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I hope I am posting this in the correct forum topic. It really is more of a "mathy" type of question, but I am posting it here because it deals with radar, and this type of math is used a lot in radar. To the mods, feel free to move it to a more suitable location if desired.

I have come across an expression in my research that I believe can be represented in terms of a Fourier transform. My research is a theoretical investigation on the effectiveness of a quantum radar to see a target in relation to a normal radar. A quantum radar is a new (theoretical only at the moment) concept to use quantum states of photons to detect targets at a distance. The expression is,

[tex]\sigma = \gamma \left| \sum_{n=1}^{N} e^{i k \Delta R_n} \right|^2 [/tex]

Where ##\gamma## is a constant, ##k## is the wave number and ##\Delta R_n = \sqrt{(x-x_n)^2+(y-y_n)^2+(z-z_n)^2}##, which is the distance from the receiver (monostatic) to each atom. Basically what this expression is, is the summation of the photon wave function from each atom in the object. So ##N## represents the total number of atoms. This summation can absolutely be changed to be a continuous integral to obtain the desired result easier. However for simulation purposes for arbitrary objects, the summation form is what is required.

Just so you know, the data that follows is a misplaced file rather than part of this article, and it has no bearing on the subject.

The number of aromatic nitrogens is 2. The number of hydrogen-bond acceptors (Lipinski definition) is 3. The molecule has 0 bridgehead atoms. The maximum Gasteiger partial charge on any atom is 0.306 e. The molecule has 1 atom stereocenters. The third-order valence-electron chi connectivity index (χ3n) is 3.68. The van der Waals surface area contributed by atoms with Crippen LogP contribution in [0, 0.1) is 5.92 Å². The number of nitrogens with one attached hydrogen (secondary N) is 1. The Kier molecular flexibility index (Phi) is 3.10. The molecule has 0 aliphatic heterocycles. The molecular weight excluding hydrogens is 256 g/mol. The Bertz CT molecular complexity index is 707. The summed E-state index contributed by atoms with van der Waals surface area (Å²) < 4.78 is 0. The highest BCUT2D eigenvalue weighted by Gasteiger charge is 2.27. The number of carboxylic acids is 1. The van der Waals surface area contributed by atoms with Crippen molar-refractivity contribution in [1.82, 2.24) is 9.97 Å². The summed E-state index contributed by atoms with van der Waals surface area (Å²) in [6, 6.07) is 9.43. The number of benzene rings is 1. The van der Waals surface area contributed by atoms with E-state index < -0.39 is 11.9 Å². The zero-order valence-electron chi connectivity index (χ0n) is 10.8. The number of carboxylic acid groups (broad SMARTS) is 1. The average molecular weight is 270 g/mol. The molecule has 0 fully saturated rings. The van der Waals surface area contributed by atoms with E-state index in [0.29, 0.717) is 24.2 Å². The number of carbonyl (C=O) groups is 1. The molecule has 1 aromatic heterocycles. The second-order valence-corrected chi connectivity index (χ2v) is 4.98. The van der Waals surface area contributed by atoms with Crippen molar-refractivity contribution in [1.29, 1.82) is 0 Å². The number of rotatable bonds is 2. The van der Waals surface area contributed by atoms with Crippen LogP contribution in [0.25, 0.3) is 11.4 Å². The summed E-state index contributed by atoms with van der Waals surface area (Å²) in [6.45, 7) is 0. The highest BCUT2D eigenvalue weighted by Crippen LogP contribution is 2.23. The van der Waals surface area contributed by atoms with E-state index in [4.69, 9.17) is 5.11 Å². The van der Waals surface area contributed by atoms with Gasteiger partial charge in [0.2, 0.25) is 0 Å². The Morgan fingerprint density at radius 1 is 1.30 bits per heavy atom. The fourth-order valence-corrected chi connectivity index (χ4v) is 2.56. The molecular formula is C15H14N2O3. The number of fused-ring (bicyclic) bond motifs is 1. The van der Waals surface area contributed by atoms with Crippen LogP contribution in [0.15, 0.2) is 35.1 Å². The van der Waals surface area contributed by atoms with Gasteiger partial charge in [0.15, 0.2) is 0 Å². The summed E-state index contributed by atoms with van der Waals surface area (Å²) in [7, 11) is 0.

This problem seems to be identical to topics done in radar where an object is represented as a summation of isotropic point scatterers. Would anyone have a recommendation on where would be a good source to read up on this problem, or perhaps show me how to do the transform?

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# How can I represent this expression as a Fourier Transform?

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